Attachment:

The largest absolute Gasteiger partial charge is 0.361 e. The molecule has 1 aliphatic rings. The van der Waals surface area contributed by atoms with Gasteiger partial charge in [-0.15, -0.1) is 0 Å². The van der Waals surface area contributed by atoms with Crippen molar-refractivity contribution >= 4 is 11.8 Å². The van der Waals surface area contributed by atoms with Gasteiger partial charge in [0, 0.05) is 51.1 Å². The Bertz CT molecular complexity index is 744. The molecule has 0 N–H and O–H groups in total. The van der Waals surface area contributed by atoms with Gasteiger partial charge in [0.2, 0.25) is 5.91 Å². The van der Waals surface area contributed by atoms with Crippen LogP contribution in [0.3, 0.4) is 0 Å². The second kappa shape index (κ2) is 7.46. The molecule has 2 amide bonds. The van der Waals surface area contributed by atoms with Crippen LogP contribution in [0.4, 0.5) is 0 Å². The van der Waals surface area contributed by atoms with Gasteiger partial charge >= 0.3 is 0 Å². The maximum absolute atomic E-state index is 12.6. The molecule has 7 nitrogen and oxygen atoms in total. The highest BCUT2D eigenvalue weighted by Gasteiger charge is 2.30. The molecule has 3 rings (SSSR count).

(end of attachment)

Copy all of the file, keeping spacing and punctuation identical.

The largest absolute Gasteiger partial charge is 0.361 e. The molecule has 1 aliphatic rings. The van der Waals surface area contributed by atoms with Gasteiger partial charge in [-0.15, -0.1) is 0 Å². The van der Waals surface area contributed by atoms with Crippen molar-refractivity contribution >= 4 is 11.8 Å². The van der Waals surface area contributed by atoms with Gasteiger partial charge in [0, 0.05) is 51.1 Å². The Bertz CT molecular complexity index is 744. The molecule has 0 N–H and O–H groups in total. The van der Waals surface area contributed by atoms with Gasteiger partial charge in [0.2, 0.25) is 5.91 Å². The van der Waals surface area contributed by atoms with Crippen LogP contribution in [0.3, 0.4) is 0 Å². The second kappa shape index (κ2) is 7.46. The molecule has 2 amide bonds. The van der Waals surface area contributed by atoms with Crippen LogP contribution in [0.4, 0.5) is 0 Å². The van der Waals surface area contributed by atoms with Gasteiger partial charge >= 0.3 is 0 Å². The maximum absolute atomic E-state index is 12.6. The molecule has 7 nitrogen and oxygen atoms in total. The highest BCUT2D eigenvalue weighted by Gasteiger charge is 2.30. The molecule has 3 rings (SSSR count).